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Sports Scientists Address ‘Caffeine Crash’ and Other Common Coffee Questions

coffee caffeine

A group of sports scientists from throughout the United States and Canada authored a paper addressing 15 common questions asked by exercisers related to caffeine consumption.

While many of the questions appear to be geared toward users of caffeine supplements — i.e. caffeine as some sort of performance-enhancing drug — several of them maintain relevance for coffee drinkers of all types.

For example, the researchers ask, “Does caffeine dehydrate you at rest?”

In their summary of existing academic literature addressing the question, the research team said that “moderate daily caffeine doses” (described as 250-300 milligrams) do not appear to increase urine volume in habitual coffee consumers, although higher doses (500 mg or more) may induce acute elevation of urine output.

For reference, the commonly accepted average for the amount of caffeine found in a typical 8-ounce brewed coffee is between about 70-120 mg.

“The typical consumption of caffeine (i.e. usually in a beverage) has little to no effect on fluid balance,” the researchers wrote.

coffee sports

Following a similar question — “Does caffeine dehydrate you during exercise?” — the researchers wrote, “Factors such as sweat rate, fluid replacement, and genetic factors have a greater impact on one’s hydration level compared to moderate caffeine consumption alone. Because caffeine is a potent ergogenic aid, any issues vis a vis dehydration is likely not the result of caffeine consumption but rather fluid replacement during exercise.”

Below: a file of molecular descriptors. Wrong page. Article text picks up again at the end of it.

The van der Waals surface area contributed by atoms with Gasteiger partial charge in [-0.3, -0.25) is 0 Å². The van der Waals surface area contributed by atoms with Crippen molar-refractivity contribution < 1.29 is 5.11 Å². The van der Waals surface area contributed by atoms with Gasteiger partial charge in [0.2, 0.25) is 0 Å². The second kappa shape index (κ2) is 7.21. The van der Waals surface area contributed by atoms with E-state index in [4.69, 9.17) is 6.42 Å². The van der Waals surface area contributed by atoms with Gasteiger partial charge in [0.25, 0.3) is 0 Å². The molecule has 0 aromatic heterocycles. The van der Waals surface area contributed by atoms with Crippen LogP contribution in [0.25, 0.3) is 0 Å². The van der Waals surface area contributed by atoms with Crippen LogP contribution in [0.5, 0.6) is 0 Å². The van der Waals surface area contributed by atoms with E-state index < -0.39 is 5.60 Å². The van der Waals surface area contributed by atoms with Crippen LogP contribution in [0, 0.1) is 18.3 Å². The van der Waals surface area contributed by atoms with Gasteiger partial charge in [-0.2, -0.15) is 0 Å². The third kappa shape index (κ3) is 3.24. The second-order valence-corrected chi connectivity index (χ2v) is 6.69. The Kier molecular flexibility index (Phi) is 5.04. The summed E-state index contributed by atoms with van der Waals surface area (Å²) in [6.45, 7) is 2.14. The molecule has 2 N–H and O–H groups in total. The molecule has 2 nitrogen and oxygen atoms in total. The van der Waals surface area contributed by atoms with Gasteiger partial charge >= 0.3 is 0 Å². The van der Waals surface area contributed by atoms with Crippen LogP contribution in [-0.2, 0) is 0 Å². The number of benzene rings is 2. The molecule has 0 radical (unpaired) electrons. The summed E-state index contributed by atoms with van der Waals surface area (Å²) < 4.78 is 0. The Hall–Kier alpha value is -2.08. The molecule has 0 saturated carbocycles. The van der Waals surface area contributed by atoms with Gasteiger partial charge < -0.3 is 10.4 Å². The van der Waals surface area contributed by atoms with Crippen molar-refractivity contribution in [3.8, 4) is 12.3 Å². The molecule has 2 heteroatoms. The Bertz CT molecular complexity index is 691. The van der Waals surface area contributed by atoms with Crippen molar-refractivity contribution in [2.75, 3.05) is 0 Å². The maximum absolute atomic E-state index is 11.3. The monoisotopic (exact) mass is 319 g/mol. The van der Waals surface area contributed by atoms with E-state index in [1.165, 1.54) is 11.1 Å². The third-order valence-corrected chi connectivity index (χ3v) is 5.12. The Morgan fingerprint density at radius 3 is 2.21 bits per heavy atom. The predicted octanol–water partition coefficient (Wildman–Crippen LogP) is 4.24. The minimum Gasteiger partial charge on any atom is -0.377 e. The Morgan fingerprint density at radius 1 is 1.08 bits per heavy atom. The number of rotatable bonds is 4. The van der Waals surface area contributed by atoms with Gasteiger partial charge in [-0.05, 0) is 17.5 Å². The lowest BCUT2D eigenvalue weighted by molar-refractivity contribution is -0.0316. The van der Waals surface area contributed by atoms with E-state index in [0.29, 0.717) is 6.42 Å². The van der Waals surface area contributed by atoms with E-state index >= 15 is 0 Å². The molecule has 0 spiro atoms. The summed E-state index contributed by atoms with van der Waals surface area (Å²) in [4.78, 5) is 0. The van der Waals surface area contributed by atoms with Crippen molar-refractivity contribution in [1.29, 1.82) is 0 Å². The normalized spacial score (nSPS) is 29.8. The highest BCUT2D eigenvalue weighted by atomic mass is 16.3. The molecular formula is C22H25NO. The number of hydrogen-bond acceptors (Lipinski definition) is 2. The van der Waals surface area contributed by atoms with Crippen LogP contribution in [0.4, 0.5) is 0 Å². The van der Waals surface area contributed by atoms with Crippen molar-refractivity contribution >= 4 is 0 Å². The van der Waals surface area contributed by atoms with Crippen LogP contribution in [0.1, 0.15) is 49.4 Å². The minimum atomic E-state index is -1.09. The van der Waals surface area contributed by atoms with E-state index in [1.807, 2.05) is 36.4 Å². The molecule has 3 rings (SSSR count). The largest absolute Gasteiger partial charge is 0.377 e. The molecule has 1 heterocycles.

One of the most compelling summaries in the report addresses the popular pseudo-science concept of the afternoon “caffeine crash.”

The researchers ask, “Does waiting 1.5-2 hours after waking to consume caffeine help you avoid the afternoon ‘crash?’

In their review, they write, simply, “There is no evidence that caffeine ingestion upon waking is somehow responsible for an afternoon ‘crash’ or that delaying consumption would somehow prevent this if it did occur.”

The open-access study was published last month in the official journal of the nonprofit International Society of Sports Nutrition (ISSN). One of its primary authors, Jose Antonio of Nova Southeastern University in Florida, is the CEO of the ISSN. He has previously received grants and contracts to research dietary supplements, and has served as a paid consultant for the industry.

He and multiple other authors who offered disclosures declared no conflicts of interests related to the published report.

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